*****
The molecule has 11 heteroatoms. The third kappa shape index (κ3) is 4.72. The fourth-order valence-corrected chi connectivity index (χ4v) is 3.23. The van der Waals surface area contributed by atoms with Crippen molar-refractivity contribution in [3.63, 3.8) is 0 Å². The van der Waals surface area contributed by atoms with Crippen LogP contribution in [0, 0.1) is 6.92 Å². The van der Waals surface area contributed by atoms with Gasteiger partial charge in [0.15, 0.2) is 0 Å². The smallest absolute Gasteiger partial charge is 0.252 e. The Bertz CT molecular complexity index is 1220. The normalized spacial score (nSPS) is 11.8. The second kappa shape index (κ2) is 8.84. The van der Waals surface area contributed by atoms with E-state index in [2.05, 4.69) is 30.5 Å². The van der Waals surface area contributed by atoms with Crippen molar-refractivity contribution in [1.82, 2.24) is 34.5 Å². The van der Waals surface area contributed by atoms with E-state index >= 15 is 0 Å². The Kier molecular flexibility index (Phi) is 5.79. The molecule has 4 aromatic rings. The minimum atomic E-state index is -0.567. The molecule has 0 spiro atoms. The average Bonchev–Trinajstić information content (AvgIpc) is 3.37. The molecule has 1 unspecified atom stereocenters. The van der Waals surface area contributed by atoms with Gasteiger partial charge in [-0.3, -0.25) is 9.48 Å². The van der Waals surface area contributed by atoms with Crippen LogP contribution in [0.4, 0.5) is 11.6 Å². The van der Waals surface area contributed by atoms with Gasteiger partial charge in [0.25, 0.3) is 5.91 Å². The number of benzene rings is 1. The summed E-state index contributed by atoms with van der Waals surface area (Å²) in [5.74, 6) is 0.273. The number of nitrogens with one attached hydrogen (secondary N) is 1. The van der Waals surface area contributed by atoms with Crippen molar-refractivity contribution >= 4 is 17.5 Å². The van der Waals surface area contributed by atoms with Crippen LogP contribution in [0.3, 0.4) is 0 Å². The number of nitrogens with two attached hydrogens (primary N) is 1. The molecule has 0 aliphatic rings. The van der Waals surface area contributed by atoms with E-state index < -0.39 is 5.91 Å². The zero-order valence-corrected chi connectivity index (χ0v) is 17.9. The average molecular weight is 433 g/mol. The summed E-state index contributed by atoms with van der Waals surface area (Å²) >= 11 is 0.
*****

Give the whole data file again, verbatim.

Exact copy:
The molecule has 11 heteroatoms. The third kappa shape index (κ3) is 4.72. The fourth-order valence-corrected chi connectivity index (χ4v) is 3.23. The van der Waals surface area contributed by atoms with Crippen molar-refractivity contribution in [3.63, 3.8) is 0 Å². The van der Waals surface area contributed by atoms with Crippen LogP contribution in [0, 0.1) is 6.92 Å². The van der Waals surface area contributed by atoms with Gasteiger partial charge in [0.15, 0.2) is 0 Å². The smallest absolute Gasteiger partial charge is 0.252 e. The Bertz CT molecular complexity index is 1220. The normalized spacial score (nSPS) is 11.8. The second kappa shape index (κ2) is 8.84. The van der Waals surface area contributed by atoms with E-state index in [2.05, 4.69) is 30.5 Å². The van der Waals surface area contributed by atoms with Crippen molar-refractivity contribution in [1.82, 2.24) is 34.5 Å². The van der Waals surface area contributed by atoms with E-state index >= 15 is 0 Å². The Kier molecular flexibility index (Phi) is 5.79. The molecule has 4 aromatic rings. The minimum atomic E-state index is -0.567. The molecule has 0 spiro atoms. The average Bonchev–Trinajstić information content (AvgIpc) is 3.37. The molecule has 1 unspecified atom stereocenters. The van der Waals surface area contributed by atoms with Gasteiger partial charge in [-0.3, -0.25) is 9.48 Å². The van der Waals surface area contributed by atoms with Crippen LogP contribution in [0.4, 0.5) is 11.6 Å². The van der Waals surface area contributed by atoms with Gasteiger partial charge in [0.25, 0.3) is 5.91 Å². The number of benzene rings is 1. The summed E-state index contributed by atoms with van der Waals surface area (Å²) in [5.74, 6) is 0.273. The number of nitrogens with one attached hydrogen (secondary N) is 1. The van der Waals surface area contributed by atoms with Crippen molar-refractivity contribution >= 4 is 17.5 Å². The van der Waals surface area contributed by atoms with Crippen LogP contribution in [0.3, 0.4) is 0 Å². The number of nitrogens with two attached hydrogens (primary N) is 1. The molecule has 0 aliphatic rings. The van der Waals surface area contributed by atoms with E-state index < -0.39 is 5.91 Å². The zero-order valence-corrected chi connectivity index (χ0v) is 17.9. The average molecular weight is 433 g/mol. The summed E-state index contributed by atoms with van der Waals surface area (Å²) >= 11 is 0.